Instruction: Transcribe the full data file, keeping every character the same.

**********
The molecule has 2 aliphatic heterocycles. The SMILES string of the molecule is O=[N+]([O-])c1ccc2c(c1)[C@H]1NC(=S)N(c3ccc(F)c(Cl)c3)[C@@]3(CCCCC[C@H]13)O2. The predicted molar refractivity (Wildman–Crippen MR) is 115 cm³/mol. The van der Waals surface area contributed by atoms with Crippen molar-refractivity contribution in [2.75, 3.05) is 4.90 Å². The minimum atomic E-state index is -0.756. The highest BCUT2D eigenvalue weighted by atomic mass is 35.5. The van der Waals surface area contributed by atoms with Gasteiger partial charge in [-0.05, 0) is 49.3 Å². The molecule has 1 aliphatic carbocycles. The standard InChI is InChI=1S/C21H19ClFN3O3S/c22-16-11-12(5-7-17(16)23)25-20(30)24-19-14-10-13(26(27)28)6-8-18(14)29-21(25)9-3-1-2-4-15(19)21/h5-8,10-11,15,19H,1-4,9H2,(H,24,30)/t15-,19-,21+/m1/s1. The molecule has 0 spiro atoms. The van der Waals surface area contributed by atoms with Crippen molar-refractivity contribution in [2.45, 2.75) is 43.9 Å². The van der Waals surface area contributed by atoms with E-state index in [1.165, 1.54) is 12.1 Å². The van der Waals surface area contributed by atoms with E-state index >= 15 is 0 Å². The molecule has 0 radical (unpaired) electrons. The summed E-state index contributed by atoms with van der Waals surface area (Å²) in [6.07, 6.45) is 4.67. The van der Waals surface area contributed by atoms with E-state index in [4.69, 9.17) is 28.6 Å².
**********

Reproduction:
The molecule has 2 aliphatic heterocycles. The SMILES string of the molecule is O=[N+]([O-])c1ccc2c(c1)[C@H]1NC(=S)N(c3ccc(F)c(Cl)c3)[C@@]3(CCCCC[C@H]13)O2. The predicted molar refractivity (Wildman–Crippen MR) is 115 cm³/mol. The van der Waals surface area contributed by atoms with Crippen molar-refractivity contribution in [2.75, 3.05) is 4.90 Å². The minimum atomic E-state index is -0.756. The highest BCUT2D eigenvalue weighted by atomic mass is 35.5. The van der Waals surface area contributed by atoms with Gasteiger partial charge in [-0.05, 0) is 49.3 Å². The molecule has 1 aliphatic carbocycles. The standard InChI is InChI=1S/C21H19ClFN3O3S/c22-16-11-12(5-7-17(16)23)25-20(30)24-19-14-10-13(26(27)28)6-8-18(14)29-21(25)9-3-1-2-4-15(19)21/h5-8,10-11,15,19H,1-4,9H2,(H,24,30)/t15-,19-,21+/m1/s1. The molecule has 0 spiro atoms. The van der Waals surface area contributed by atoms with Crippen molar-refractivity contribution in [2.45, 2.75) is 43.9 Å². The van der Waals surface area contributed by atoms with E-state index in [1.165, 1.54) is 12.1 Å². The van der Waals surface area contributed by atoms with E-state index >= 15 is 0 Å². The molecule has 0 radical (unpaired) electrons. The summed E-state index contributed by atoms with van der Waals surface area (Å²) in [6.07, 6.45) is 4.67. The van der Waals surface area contributed by atoms with E-state index in [4.69, 9.17) is 28.6 Å².